And the point is (as Koester explicitly points out (to explore the Book of Revelations as a work of literature responding to the times it was written in and apply the motifs and archetypes involved to their various manifestations throughout our cultural history. We see it, for instance, in Dante’s Divine Comedy that runs from the descent into Inferno to Purgatory into Paradismo. And we see the same thing at work in a movie like David Lynch’s Blue Velvet that is capped off by an entrance into a severed ear and an exit from it.

Re: Public Journal:

PostPosted: Fri May 25, 2018 8:28 pm
by d63
In reference to: https:In reference to: ... 179039777/

“And the point is (as Koester explicitly points out (to explore the Book of Revelations as a work of literature responding to the times it was written in and apply the motifs and archetypes involved to their various manifestations throughout our cultural history. We see it, for instance, in Dante’s Divine Comedy that runs from the descent into Inferno to Purgatory into Paradise. And we see the same thing at work in a movie like David Lynch’s Blue Velvet that is capped off by an entrance into a severed ear and an exit from it.”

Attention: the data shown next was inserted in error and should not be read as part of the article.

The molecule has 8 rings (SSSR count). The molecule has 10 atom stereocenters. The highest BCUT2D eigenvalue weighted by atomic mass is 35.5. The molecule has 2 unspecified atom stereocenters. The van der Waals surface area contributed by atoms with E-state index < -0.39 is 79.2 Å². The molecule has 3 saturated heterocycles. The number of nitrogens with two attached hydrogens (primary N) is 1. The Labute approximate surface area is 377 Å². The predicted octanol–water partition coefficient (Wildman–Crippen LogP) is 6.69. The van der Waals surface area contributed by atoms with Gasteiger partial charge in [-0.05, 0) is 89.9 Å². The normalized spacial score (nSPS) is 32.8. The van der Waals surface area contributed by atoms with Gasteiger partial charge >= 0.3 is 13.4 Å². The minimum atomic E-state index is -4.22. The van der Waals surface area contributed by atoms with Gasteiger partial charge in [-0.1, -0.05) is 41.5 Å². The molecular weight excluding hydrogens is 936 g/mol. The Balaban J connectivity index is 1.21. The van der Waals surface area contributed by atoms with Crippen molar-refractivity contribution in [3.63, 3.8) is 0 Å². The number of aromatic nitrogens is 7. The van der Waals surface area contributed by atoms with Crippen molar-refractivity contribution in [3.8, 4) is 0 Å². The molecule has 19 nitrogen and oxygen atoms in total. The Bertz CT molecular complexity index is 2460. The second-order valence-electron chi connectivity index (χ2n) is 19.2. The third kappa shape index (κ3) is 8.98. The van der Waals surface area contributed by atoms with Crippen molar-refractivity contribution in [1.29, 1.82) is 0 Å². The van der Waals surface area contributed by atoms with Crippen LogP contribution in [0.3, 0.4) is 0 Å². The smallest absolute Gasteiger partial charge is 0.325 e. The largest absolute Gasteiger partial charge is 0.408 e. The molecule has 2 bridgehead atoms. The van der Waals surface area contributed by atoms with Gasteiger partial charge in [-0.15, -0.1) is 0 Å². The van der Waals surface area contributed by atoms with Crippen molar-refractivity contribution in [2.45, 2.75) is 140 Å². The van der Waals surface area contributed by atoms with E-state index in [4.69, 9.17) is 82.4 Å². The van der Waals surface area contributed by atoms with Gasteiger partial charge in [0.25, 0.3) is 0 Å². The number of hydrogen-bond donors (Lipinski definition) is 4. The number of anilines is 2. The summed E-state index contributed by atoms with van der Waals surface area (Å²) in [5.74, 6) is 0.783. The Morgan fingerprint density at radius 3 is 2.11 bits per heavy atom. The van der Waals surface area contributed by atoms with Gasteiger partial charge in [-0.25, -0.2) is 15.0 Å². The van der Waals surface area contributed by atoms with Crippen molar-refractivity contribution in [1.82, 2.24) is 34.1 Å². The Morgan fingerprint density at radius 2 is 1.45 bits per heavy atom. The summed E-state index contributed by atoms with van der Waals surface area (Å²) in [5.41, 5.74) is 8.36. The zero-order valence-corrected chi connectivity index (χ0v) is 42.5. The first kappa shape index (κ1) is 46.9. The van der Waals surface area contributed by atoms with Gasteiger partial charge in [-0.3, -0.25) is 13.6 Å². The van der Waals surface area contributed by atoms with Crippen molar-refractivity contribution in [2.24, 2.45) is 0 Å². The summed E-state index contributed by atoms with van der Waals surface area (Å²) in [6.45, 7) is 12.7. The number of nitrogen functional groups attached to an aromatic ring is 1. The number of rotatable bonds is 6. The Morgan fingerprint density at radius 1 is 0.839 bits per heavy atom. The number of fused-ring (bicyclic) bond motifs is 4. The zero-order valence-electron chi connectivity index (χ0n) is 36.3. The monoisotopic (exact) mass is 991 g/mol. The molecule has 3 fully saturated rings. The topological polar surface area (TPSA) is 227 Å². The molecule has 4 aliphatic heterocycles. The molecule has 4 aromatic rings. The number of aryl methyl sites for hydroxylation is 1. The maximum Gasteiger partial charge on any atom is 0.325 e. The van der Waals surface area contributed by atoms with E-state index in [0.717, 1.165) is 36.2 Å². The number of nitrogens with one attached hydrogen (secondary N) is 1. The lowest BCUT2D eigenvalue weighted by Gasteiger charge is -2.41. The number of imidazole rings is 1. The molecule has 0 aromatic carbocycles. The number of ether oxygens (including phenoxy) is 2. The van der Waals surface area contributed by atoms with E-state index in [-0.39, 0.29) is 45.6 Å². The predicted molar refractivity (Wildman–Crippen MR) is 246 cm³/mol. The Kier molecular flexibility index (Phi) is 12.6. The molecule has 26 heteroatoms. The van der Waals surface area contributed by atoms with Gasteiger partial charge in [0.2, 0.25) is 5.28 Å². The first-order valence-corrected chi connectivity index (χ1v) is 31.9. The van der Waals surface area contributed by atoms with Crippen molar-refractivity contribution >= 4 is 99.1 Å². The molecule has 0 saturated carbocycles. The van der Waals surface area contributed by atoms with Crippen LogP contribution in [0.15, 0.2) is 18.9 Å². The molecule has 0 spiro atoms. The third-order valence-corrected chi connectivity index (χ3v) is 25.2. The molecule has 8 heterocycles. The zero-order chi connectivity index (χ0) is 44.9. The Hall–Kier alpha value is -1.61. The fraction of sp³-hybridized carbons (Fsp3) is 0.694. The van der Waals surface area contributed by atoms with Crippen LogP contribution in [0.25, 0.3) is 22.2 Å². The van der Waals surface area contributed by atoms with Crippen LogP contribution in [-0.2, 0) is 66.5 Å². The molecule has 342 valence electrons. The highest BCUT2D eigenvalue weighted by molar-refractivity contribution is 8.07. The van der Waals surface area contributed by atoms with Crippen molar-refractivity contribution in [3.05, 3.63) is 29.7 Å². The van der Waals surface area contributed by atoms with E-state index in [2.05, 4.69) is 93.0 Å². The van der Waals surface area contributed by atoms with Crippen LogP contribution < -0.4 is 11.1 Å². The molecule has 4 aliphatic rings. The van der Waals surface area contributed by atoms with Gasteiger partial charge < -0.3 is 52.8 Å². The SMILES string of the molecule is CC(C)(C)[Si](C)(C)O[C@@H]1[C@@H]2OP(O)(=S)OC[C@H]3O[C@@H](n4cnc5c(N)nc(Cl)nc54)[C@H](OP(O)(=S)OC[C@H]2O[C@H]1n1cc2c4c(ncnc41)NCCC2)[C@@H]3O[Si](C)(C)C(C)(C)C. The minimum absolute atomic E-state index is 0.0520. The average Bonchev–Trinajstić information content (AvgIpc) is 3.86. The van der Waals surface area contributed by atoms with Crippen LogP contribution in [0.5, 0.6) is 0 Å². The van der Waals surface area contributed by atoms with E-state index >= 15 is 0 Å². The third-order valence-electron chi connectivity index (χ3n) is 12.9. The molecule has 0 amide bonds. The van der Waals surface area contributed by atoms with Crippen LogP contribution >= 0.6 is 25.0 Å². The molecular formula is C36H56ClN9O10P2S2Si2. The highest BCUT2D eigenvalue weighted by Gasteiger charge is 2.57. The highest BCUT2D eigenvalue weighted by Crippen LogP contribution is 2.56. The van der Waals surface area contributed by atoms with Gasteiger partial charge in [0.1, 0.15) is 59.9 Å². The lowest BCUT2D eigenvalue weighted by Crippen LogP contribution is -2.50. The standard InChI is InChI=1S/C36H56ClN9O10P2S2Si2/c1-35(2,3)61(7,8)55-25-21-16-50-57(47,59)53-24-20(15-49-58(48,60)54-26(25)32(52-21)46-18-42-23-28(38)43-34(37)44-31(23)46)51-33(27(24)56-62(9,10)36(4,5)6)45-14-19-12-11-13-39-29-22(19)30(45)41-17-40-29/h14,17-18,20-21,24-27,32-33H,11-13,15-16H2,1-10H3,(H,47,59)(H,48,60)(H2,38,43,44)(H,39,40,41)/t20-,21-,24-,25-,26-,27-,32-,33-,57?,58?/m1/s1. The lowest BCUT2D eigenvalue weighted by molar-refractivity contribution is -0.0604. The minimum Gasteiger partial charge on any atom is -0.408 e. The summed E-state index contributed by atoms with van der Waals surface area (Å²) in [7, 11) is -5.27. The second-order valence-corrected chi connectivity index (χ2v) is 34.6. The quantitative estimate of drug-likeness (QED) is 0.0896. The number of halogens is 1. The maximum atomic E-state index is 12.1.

Now what I want to go into today is the Dante archetype (that which I believe to be rooted in apocalyptic literature (in the expression we’re most familiar with and which has been with us throughout our cultural history: that of the basic plot line which starts with an intro (a standing order (then moves on to crisis (the parallel of Dante’s decent into inferno (which works into a peak until the denouement comes (the parallel of Dante’s Purgatory (and we reach a point of reordering which parallels Dante’s Paradise.